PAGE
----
Table 2:
GO terms enriched in slow-evolving genes.
Gene ontology terms enriched in the set of 4,575 pairwise Culex pipiens forms pipiens and molestus homologous codon alignments devoid of non-synonymous substitutions.
GO ID Go term FDR p # in test
# in ref.
# unannot.
test set
# unannot.
reference set
GO:0003735 Structural constituent of ribosome 1.00E−15 7.60E−19 98 30 3209 5298
GO:0005525 GTP binding 2.70E−09 1.70E−11 113 67 3194 5261
GO:0007264 Small GTPase mediated signal transduction 2.90E−04 6.40E−06 104 89 3203 5239
GO:0051301 Cell division 2.50E−03 8.60E−05 27 12 3280 5316
GO:0007186 G-protein coupled receptor signaling pathway 4.10E−03 1.50E−04 76 66 3231 5262
GO:0003924 GTPase activity 6.60E−03 2.50E−04 54 42 3253 5286
GO:0030288 Outer membrane-bounded periplasmic space* 1.10E−02 4.60E−04 8 0 3299 5328
GO:0030054 Cell junction 1.30E−02 5.70E−04 28 16 3279 5312
GO:0004930 G-protein coupled receptor activity 1.80E−02 8.10E−04 45 35 3262 5293
GO:0000165 MAPK cascade* 2.50E−02 1.20E−03 7 0 3300 5328
GO:0006334 Nucleosome assembly 2.70E−02 1.40E−03 18 8 3289 5320
GO:0005509 Calcium ion binding 3.10E−02 1.60E−03 103 110 3204 5218
GO:0015991 ATP hydrolysis coupled proton transport 3.50E−02 1.90E−03 14 5 3293 5323
GO:0019843 rRNA binding 3.50E−02 1.90E−03 10 2 3297 5326
GO:0015986 ATP synthesis coupled proton transport 3.50E−02 1.90E−03 10 2 3297 5326
GO:0034765 Regulation of ion transmembrane transport 3.80E−02 2.10E−03 15 6 3292 5322
GO:0045211 Postsynaptic membrane 4.50E−02 2.70E−03 19 10 3288 5318
GO:0033180 Proton-transporting V-type ATPase, V1 domain* 5.00E−02 3.10E−03 6 0 3301 5328
GO:0000976 Transcription regulatory region sequence-specific DNA binding* 5.00E−02 3.10E−03 6 0 3301 5328
DOI: 10.7717/peerj.807/table-2


indicate terms for which all members were present only in the test set.

Comparison between geographically isolated populations

The populations of Cx. pipiens forms pipiens and molestus mosquitoes sequenced in this study were geographically isolated. To assess how the amount of variation between Cx. pipiens forms (defined by number and IDs of enriched GO terms) reported in our analyses compared to conspecific isolated populations, we repeated our analysis using publicly available data from a recently colonized population of Cx. quinquefasciatus isolated from Alabama, USA (Reid et al., 2012) and the CpipJ1.3 Johannesburg reference CDS sequences. Short-read mapping produced alignments covering 17,410 of 19,019 CDS sequences with >1 read and covered 19.8 Mbp (79%) of the reference, with average coverage of 133x and median coverage of 14.7x. After applying the length and 2x coverage cutoff (see Methods), we retained 13,586 CDS codon alignments for analysis with the 95th percentile test set composed of 679 sequences (Table S9). Blast2GO analysis retained only two significant GO terms when reduced to the most-specific set (Table S10). Neither of these terms (both composed of the same seven genes encoding reverse transcriptase enzymes and retrotransposons) are present in our Cx. pipiens comparison, indicating that the f. pipiens–f. molestus populations sampled here maintain a greater degree of evolutionary protein divergence than the isolated yet conspecific Cx. quinquefasciatus populations.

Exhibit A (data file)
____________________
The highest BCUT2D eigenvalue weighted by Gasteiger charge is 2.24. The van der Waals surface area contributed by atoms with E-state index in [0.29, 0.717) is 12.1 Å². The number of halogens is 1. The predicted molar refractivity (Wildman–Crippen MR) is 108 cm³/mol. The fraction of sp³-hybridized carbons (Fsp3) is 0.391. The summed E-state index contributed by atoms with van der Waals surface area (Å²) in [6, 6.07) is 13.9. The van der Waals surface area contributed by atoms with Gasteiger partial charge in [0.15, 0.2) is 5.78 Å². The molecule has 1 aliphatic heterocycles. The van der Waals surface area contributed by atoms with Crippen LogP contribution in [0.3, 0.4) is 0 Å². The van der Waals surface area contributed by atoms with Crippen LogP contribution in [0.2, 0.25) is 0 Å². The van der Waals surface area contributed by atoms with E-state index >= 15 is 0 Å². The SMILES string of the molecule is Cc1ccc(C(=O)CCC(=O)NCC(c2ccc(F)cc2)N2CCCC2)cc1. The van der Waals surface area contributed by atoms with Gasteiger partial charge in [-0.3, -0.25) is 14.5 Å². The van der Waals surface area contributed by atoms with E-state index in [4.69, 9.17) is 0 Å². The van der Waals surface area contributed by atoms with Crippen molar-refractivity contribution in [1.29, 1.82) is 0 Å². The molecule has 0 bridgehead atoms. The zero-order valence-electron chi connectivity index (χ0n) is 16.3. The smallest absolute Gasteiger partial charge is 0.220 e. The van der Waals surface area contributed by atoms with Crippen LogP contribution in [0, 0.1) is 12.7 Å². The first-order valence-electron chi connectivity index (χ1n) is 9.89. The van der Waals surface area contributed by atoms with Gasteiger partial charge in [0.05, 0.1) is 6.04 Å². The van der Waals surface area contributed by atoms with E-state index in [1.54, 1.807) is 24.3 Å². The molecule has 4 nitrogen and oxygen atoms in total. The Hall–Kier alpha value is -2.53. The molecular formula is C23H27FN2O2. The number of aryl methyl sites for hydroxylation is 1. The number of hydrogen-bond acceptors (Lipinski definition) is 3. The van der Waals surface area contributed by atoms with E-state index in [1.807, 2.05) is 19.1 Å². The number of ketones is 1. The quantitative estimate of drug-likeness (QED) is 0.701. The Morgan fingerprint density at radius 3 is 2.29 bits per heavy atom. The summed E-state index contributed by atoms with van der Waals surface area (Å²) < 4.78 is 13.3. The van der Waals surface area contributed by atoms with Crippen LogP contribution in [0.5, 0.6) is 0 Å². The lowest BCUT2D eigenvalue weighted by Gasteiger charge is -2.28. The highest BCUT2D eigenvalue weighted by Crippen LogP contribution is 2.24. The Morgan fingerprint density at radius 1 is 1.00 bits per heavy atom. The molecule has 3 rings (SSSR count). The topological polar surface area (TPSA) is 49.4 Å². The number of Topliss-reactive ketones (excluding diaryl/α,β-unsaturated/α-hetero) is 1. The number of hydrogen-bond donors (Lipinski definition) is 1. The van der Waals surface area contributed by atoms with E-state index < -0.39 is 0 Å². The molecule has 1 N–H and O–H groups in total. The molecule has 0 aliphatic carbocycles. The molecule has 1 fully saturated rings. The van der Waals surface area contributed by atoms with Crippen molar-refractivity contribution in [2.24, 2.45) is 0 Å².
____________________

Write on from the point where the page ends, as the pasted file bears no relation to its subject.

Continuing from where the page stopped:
Assessing effects of paralogy and sequence identity

Some of the gene families and protein domains reported in this study are among the most abundant in the mosquito genome. For example, Interproscan5 analysis of the CpipJ1.3 transcripts (not shown) uncovers 477 trypsin and 283 peritrophin-A domains. Even though we discarded sequencing reads with multiple top-scoring genome alignments, to ensure our results were not reflective of incorrect short read placement among multiple paralogous genes, we tested the propensity for our reported GO terms to be enriched among those genes that share significant sequence identity to others in the genome. Using all CpipJ1.3 CDS sequences with BLASTN alignments ≥200 bp at ≥95% similarity to another CDS in the genome (Table S11), we derived a test set which contained 41 enriched terms (Table S12). This list contained no GO terms previously reported here, thus we find no evidence that the resultant terms from our f. pipiens–f. molestus comparison originate from gene families with biased sequence identity.